Henry BW said...

Aw, c'mon! Even I solved this one by the time Will had finished repeating the question.
My usual 1051-1100, please.

And as Wikipedia rather pedantically explains, Aruba is not part of the Netherlands. Aruba and the Netherlands are both part of the Kingdom of the Netherlands.

That's weird, I checked the "I'm not a robot" box, and it simply believed me.

Word Woman said...

How about 10 times the number of entries last week which includes 1601-1650.

B Haven said...

901-950, please.

Maybe people get it, but don't send in the answer. Only some of us would want to play the puzzle on the air.

Mendo Jim said...

I have a seven letter city that meets the overall theme. The nine will eventually show.

Did I hear Will say that fast solvers finish the end-of-the-week NY Times toughies in four (4) minutes?
I haven't spent a lot of time doing crosswords, but:
1) Four minutes seems pretty quick to enjoy the experience,
2) It seems analogous to 9 holes of golf in 7 minutes or speed-reading Robert Frost and 3)I timed myself reading the clues to today's NYT X word in my local paper and it took me 4 minutes.

B Haven: On the rare occasions when I actually submit an answer, I leave off my phone number. If I were on I would ask Dr. Shortz how much NPR (i.e. we) pay him.

900 + seems possible.

Mendo Jim said...

Got the nine letter one and am happy with my 900+ Range.

My mother was born in Lompoc, so often mispronounced. 'Tis "Lompoke" long "o"

David said...

1001 to 1050, please.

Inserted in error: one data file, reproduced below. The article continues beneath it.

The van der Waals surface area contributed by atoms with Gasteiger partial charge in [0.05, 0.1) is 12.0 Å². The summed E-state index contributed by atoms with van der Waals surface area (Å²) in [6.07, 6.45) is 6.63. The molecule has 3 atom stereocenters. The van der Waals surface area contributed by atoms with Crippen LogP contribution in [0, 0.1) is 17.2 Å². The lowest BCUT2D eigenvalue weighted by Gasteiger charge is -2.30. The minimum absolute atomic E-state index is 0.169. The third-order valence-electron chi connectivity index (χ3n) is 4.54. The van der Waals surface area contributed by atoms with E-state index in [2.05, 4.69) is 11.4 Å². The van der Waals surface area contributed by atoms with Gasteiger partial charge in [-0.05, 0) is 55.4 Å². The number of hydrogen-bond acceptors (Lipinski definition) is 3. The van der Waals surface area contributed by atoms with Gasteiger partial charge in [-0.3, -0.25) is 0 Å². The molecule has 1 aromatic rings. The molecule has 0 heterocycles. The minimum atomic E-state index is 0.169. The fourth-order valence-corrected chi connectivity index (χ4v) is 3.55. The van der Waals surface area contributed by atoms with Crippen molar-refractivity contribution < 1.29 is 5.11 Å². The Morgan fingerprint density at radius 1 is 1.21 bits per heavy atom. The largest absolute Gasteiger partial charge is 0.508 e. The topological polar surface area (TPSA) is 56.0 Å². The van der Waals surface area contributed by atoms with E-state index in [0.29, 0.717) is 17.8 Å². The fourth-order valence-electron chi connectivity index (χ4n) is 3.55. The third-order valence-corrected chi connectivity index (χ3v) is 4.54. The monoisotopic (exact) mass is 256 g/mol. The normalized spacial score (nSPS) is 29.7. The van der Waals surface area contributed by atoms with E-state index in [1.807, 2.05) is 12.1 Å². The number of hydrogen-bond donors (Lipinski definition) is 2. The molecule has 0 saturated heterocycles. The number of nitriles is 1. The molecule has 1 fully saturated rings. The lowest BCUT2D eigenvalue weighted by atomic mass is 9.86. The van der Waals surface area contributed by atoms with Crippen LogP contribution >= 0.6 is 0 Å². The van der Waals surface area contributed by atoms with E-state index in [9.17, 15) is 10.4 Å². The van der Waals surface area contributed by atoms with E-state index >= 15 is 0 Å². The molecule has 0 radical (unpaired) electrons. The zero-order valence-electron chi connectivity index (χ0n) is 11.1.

Mendo Jim said...

Well, shame on me, stomping on B H's tranche.
Slip down fifty to 850+, please.

legolambda said...

Mendo Jim,
All three points you make are right on the mark, especially #3. Who are these solvers, anyway, Supermen or Brainiac computer robots!?

My favorite poet is Charles Lambda. When I speed-read, I prefer Jonathan Swift or Salman Rushdie. I like others too. The first time I read “No Man is an Island,” I was Donne before I knew it!

I like Will’s puzzle this week; it reminds me of one from last March.

451-500 is my guess, please. Thanks.

LegoAvalonWoods

Anonymous said...

I have to confess that I'm stumped here. I had a solution almost immediately, but it was pretty clear that my solution was not unique (a fact I subsequently verified). So I'm flummoxed, at least for the time being. And then there's the fact that I don't even understand the questions--with my misinterpretation, once you get one of the cities, it's pretty clear that you understand the first question. So I'm missing something here.

Phil

David said...

I'm pretty sure that the reason the number of entries was down last week is because Magdalen did not give a link to the NPR submission page. The link is back this week, so the submissions will be higher.

Unknown said...

I'll guess 651-700 please. I found it a lot easier to get the premise than getting that one city I (ie my friend) could think of that fit the bill. And she's one of those people who would much rather not solve puzzles on-air.
--Margaret G

Mendo Jim said...

Think of an American city in 7 letters.
Drop the first two and last two letters and only tu (too or two) will remain.

Think of a 7 letter synonym for "really sucks." Answer "captcha"

The "how can that be?" part of this challenge could be answered easily, not so with the city IMHO.

Paul said...

Thanks for the pictures.

I've been reading up on poisonous frogs; it pays to be careful.

I'll let someone else have a turn.

Jay said...

Perhaps the few responses to last week's puzzle is due to not knowing the number of letters to start with! This week's is a bit easier, so I'll go with 351-

Joe Kupe said...

851 - 900 PLEASE. FOR THOSE OF US WHO HAVE PLAYED THE PUZZLE FOR A WHILE IT IS PRETTY EASY! FOR THOSE WHO ARE NOT FREQUENT LISTENERS IT MAY POSE A REAL CHALLENGE.